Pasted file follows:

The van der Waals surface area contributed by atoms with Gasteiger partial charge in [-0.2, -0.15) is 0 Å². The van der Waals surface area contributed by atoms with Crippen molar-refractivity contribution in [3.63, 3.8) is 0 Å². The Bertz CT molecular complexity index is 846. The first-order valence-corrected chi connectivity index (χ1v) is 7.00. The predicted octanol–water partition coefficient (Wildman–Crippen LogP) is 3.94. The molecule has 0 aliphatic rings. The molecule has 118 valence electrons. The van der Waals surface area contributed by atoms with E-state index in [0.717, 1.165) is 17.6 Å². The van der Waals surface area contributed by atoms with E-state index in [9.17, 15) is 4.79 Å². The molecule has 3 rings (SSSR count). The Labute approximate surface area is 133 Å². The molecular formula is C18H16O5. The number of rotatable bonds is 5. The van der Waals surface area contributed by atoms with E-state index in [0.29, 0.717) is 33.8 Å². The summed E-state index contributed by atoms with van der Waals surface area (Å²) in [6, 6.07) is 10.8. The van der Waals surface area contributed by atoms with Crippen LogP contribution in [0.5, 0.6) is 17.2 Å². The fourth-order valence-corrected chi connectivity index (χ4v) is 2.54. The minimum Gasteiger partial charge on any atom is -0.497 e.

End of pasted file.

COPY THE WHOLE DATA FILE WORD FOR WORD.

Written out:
The van der Waals surface area contributed by atoms with Gasteiger partial charge in [-0.2, -0.15) is 0 Å². The van der Waals surface area contributed by atoms with Crippen molar-refractivity contribution in [3.63, 3.8) is 0 Å². The Bertz CT molecular complexity index is 846. The first-order valence-corrected chi connectivity index (χ1v) is 7.00. The predicted octanol–water partition coefficient (Wildman–Crippen LogP) is 3.94. The molecule has 0 aliphatic rings. The molecule has 118 valence electrons. The van der Waals surface area contributed by atoms with E-state index in [0.717, 1.165) is 17.6 Å². The van der Waals surface area contributed by atoms with E-state index in [9.17, 15) is 4.79 Å². The molecule has 3 rings (SSSR count). The Labute approximate surface area is 133 Å². The molecular formula is C18H16O5. The number of rotatable bonds is 5. The van der Waals surface area contributed by atoms with E-state index in [0.29, 0.717) is 33.8 Å². The summed E-state index contributed by atoms with van der Waals surface area (Å²) in [6, 6.07) is 10.8. The van der Waals surface area contributed by atoms with Crippen LogP contribution in [0.5, 0.6) is 17.2 Å². The fourth-order valence-corrected chi connectivity index (χ4v) is 2.54. The minimum Gasteiger partial charge on any atom is -0.497 e.